The Truth About BMG v. Cox

Imagine that there is a house on your block where you’ve observed drug dealing and prostitution. You’ve taken pictures, and there’s even been some arrests. The cops say they’re too busy to arrest every person coming in and out of there. Finally you complain to the landlord, who says “I don’t endorse drug dealing and prostitution, but they pay their rent on time so I don’t really want to do anything about it.” Eventually the city decides to crack down and take away the property from the landlord, who then cries about how “it’s so unfair.”

That’s basically what happened in BMG v. Cox. In this case, a jury held an internet service provider liable for turning a willful eye towards its’ subscribers’ repeated copyright infringements.  BMG had retained Rightscorp, who sent thousands of notices to the most notorious individuals illegally pirating content via their Cox internet accounts. Cox basically said “Oh. We’ll look into that. Maybe.”

Why is piracy Cox’s problem? Because the Digital Millennium Copyright Act offers ISPs a safe harbor for the actions of its subscribers, but the ISP must adhere to and qualify for certain prescribed safe harbor guidelines and promptly block access to alleged infringing material (or remove such material from their systems) when they receive notification of an infringement claim from a copyright holder or the copyright holder’s agent.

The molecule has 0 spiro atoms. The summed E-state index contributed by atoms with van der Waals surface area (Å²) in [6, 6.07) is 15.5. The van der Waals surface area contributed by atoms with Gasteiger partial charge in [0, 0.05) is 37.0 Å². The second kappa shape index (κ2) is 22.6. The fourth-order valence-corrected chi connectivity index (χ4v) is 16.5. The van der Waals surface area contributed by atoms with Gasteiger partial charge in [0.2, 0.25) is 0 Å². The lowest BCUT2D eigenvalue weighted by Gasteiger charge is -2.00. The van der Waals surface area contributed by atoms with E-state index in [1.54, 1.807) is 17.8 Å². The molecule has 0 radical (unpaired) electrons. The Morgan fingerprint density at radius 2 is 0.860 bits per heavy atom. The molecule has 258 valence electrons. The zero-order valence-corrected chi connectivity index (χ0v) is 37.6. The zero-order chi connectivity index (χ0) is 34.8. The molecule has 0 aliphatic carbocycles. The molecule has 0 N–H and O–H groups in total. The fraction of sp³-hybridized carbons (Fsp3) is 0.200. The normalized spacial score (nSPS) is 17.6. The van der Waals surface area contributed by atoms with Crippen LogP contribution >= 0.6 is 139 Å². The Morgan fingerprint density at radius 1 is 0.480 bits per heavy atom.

In other words, federal law shields ISPs from liability, provided they do things like shut off the internet for subscribers who engage in piracy. Just like a landlord can get busted for renting to tenants who deal drugs.

Notably, Cox’s Manager of Customer Abuse Operations, wrote in an email:

As we move forward in this challenging time we want to hold on to every subscriber we can. With this in mind if a customer is terminated for DMCA, you are able to reactivate them after you give them a stern warning about violating our AUP and the DMCA. We must still terminate in order for us to be in compliance with safe harbor but once termination is complete, we have fulfilled our obligation. After you reactivate them the DMCA ‘counter’ restarts; The procedure restarts with the sending of warning letters, just like a first offense. This is to be an unwritten semi-policy… We do not talk about it or give the subscriber any indication that reactivating them is normal. Use your best judgment and remember to do what is right for our company and subscribers… This only pertains to DMCA violations. It does not pertain to spammers, hackers, etc.

When the verdict came out, once again the internet and the EFF cried foul. This time the spin was that Cox got slammed by a jury “for not kicking people off the internet.”

In other words, if you don’t pay your Cox bill, they can shut down your internet. That’s okay. But if you pay your bill and use your internet for piracy repeatedly, and it gets shut off, that’s like so unfair.

Here is the reality. Just like landlords can lose their property when their tenants engage in criminal activity, an ISP should be held to the same standard. If an ISP knows that its subscribers are breaking the law by stealing stuff, and refuse to knock it off, then their internet should be shut off.

Oh, and it’s so unfair for a person to lose access to the internet? This penalty could be avoided by doing something very simple – not stealing. How hard is that?

One Response to The Truth About BMG v. Cox

  1. I was reading through some of your blog posts on this site and I think this website is rattling informative! Keep on putting up.

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